Understandably, with the recent recession and anemic economic growth, many employers are looking at ways to reduce costs. Oftentimes, employee perks are the first cuts to improve margins. Don't do it. Here's why.
I just spent Saturday at the eighth annual Beryl Health Family Day. We brought our employees and their families together to spend the day enjoying face painting, rock climbing, fishing, bingo, softball games, balloon hats, a "ranch Olympics," and some delicious barbecue. Close to 800 people attended, and we spent thousands of dollars to support it.
Could those dollars have been saved and applied directly to our bottom line? Sure. But dollars were invested wisely on the bounce house and lemonade because of the dynamic returns we'll get.
Here are five ways I know the company picnic pays off:
1. It shows commitment.
Employees are aware of the sluggish economy and notice other employers are cutting back. By sticking with beloved events, even in tough times, our employees return that devotion right back to us each day they come through our doors.
2. It breaks down walls.
We work hard all year long and build up natural silos between departments. But when the manager of a different department is in the batter's box hitting for your assistant's team, he can't help but root for her. We're building camaraderie, and connections.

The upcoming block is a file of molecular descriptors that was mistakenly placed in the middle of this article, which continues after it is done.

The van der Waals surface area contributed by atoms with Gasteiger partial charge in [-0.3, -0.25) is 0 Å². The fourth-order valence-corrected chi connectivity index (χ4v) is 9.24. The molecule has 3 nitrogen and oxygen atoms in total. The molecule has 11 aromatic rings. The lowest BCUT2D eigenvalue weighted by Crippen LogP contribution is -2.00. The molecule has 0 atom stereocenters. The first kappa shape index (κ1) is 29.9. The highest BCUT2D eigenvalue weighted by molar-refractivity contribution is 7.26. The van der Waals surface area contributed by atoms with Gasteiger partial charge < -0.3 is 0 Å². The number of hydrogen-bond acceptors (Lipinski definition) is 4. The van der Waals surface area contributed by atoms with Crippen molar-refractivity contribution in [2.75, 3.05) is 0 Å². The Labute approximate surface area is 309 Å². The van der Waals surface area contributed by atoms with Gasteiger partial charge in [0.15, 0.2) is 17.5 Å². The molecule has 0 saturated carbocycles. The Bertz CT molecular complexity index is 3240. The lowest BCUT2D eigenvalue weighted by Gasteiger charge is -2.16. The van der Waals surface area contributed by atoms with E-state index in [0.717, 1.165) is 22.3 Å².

3. We support families.
Don't underestimate the value of being loved by the little ones—not just because it's a joy to see the smiles of hundreds of kids. When those children leave our picnic, they can talk about the great place that mommy and daddy work. Bridging the relationship between work and family means as a company we have hundreds of chicken-nugget eating, homework-doing champions waiting for our employees to come home.
4. We inspire gratitude.
The appreciation I witness from all employees who attend these events is heartwarming and affirms our purpose. They know we don't have to do it, and are thankful. And that encourages employee loyalty and continued hard work.
5. I feel rewarded.
I admit, there's one more personal payoff. Family Day is one of only a couple of times each year that I can look around and see hundreds of smiling faces all at the same time and take pride that it wouldn't have happened without our company. Nothing beats 800 people enjoying something you poured your heart into.
I mean it. Think twice before you cut the company picnic, or events like it. Invest in smiles (and lots of sunscreen), and you'll get the financial and emotional reward.